• Roth IRAs: Introduced in the Taxpayer Relief Act of 1997, the Roth IRA is a much better deal than a Traditional IRA. It allows you to contribute cash but you will not receive a tax deduction at the time of the contribution. However, the money grows in the account tax-free, and when you reach 59.5 years or older, you can begin taking withdrawals. The best part? Under current rules, you won't owe a single penny in taxes on any of the wealth held in your Roth IRA. That means if you find the next Starbucks IPO and turn a $100,000 investment into $7,500,000, it's all tax-free. The limits on the Roth IRA are identical to those on the Traditional IRA; it was $6,000 in the tax years 2020 and 2021 and increases with inflation thereafter. As with the Traditional IRA, investors 50 years and older can deposit more money than their younger counterparts by taking advantage of the catch-up contribution limits ($1,000 additional per year). The downside? There are income limits to the Roth IRA. Not everyone qualifies. These change annually so make sure to check with the IRS.
  • SEP-IRA: A SEP-IRA stands for Simplified Employee Pension Individual Retirement Account. The rules are much more complex, and they are often used by self-employed business owners who have few or no employees. For the most part, a SEP-IRA boats the same general features as a Traditional IRA only with much higher contribution limits. Under the right circumstances, and with a high enough income up to $290,000 for 2021, the maximum contributions are allowed up to $58,000. Money cannot be withdrawn early, and you must start taking cash by the time you are 70 1/2 years old (Note: Due to changes made by the SECURE Act, if your 70th birthday is July 1, 2019 or later, you do not have to take withdrawals until you reach age 72).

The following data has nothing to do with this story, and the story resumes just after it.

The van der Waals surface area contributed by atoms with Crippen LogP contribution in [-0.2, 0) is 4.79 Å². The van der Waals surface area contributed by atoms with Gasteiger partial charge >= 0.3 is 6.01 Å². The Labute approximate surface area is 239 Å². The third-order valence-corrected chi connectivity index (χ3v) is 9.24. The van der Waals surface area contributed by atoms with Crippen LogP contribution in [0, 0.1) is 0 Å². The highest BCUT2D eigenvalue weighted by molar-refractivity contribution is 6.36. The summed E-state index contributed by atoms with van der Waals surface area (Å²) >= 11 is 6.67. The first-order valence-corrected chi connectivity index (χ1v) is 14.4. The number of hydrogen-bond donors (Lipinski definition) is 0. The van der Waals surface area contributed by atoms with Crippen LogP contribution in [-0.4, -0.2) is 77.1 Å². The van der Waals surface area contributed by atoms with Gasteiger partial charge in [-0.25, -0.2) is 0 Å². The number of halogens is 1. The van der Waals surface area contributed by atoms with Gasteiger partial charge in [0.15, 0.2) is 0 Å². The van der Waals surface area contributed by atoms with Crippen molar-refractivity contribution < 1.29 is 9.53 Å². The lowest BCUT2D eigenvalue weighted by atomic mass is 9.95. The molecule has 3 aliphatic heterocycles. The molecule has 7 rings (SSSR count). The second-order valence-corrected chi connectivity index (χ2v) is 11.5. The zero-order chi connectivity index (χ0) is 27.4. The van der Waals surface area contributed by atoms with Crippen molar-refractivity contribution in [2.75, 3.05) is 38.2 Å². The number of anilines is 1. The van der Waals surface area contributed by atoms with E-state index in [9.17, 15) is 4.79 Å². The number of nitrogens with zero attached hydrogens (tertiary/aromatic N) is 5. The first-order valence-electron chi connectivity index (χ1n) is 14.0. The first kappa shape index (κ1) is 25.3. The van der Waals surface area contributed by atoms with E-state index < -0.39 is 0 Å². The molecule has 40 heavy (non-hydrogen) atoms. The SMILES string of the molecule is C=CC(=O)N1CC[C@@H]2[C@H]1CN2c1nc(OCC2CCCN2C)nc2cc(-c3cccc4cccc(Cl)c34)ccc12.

• Simple IRA: A Simple IRA is a type of retirement plan used by a lot of small business owners. As of 2021, the IRA contribution limit was $13,500, and those 50 or older can contribute an extra $3,000, bringing their contribution limit to $16,500. In terms of complexity, a Simple IRA falls somewhere between the Traditional and Roth IRA on the one hand and the SEP-IRA on the other.

You Can Have More Than One IRA

The Traditional IRA and Roth IRA contribution limits are consolidated. That is, you can contribute $6,000 in total in the tax year 2020 or 2021 to any combination of a Traditional IRA and Roth IRA you desired, but you couldn't put $6,000 in each (plus an additional $1,000 total if you are making catch-up contributions). It's almost always better to fund a Roth IRA than a Traditional IRA if you qualify.

You can, however, have a SEP-IRA or a Simple IRA on top of your Traditional IRA or Roth IRA. You need to speak with a qualified tax accountant to calculate your contribution limits and discover the maximum amount of tax shelters for which you qualify.